The 2023 anniversary season began with snowfall on the first day, 10th March; here is the station on that morning.

A typical scene with the welcoming waiting room on 26th September 2022; this station is the most historically in tact on the line.

A busy summer scene with No.4 Loch on 21st August 2022 on a fine day; the station is the principal passing place for all trains.

The waiting room has been restored and is kept by the Friends Of... volunteer group who fund and tend to the coal fire.  9th April 2022

No.12 Hutchinson arriving from the south passing the advertisement hoarding in the summer of 1974. A replica is now in this position.

The station dressed during the filming of Thomas & The Magic Railroad where it was renamed as Shining Time Station and panelled in.

The goods shed was constructed by the local firm McArds in 1902 and remains in use today, seen here in September 1958.

No.13 Kissack with the Royal Train on Saturday 2ndJuly 1972; members of the Royal Family boarded the train at this station.

A typical view of the station from 4th July 1969 showing the timber hut which was a store, canopy in place and station flagpole.

No.12 Hutchinson arriving and passing the goods yard on 17th July 1962 with an array of freights stock in the yard.

Progress being made by the Friends Of... volunteers on the replica advertisement hoarding during April 2023.

No.11 Maitland arriving at the station in April 2023 during the busy Easter period; the station is the usual crossing point for services.

Friends Of... replica advertisement hoarding on 4th December 2022 during construction; this was supported by Culture Vannin.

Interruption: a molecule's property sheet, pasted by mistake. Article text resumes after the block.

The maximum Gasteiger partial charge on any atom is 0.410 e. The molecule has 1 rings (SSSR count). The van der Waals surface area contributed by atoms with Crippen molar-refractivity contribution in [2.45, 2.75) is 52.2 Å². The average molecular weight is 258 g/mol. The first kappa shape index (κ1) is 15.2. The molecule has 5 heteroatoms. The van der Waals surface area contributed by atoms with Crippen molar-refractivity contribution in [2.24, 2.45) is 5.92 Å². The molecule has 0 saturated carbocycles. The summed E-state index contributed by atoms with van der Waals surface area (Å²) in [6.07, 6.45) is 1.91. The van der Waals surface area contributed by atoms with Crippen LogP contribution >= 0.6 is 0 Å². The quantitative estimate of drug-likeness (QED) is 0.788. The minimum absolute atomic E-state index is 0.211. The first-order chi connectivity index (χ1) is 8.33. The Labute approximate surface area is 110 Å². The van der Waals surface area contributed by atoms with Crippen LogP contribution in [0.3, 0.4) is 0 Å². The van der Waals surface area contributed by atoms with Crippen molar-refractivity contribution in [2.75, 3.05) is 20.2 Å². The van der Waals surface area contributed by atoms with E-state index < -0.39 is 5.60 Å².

No.4 Loch with a southbound train viewed from the office doorway framed by the canopy on  17th August 1974.

2nd June 2021 and the station in definitive terms in a quiet time between trains proudly flying the national flag.

No.12 Hutchinson and her train ready to head south on 22nd August 1960, note the station canopy and entrance gate to the right.

An array of signage displayed in the goods shed windows including used running in boards and safety signs from the past.

Pre-season stock train with No.11 Maitland passing No.25 Sprout with the well wagon on lineside vegetation control duty in March 2023.

The floorplan of the station after the addition of the timber canopy in 1902 showing the original arrangement of separate general and ladies waiting rooms, both with coal fires provided and the gentlemans facilites which were open-topped as built, a roof being added during the 1994 renovations.  The toilet facilities are now divided within the original ladies room, the former gents now housing the Friends Of... model railway exhibition.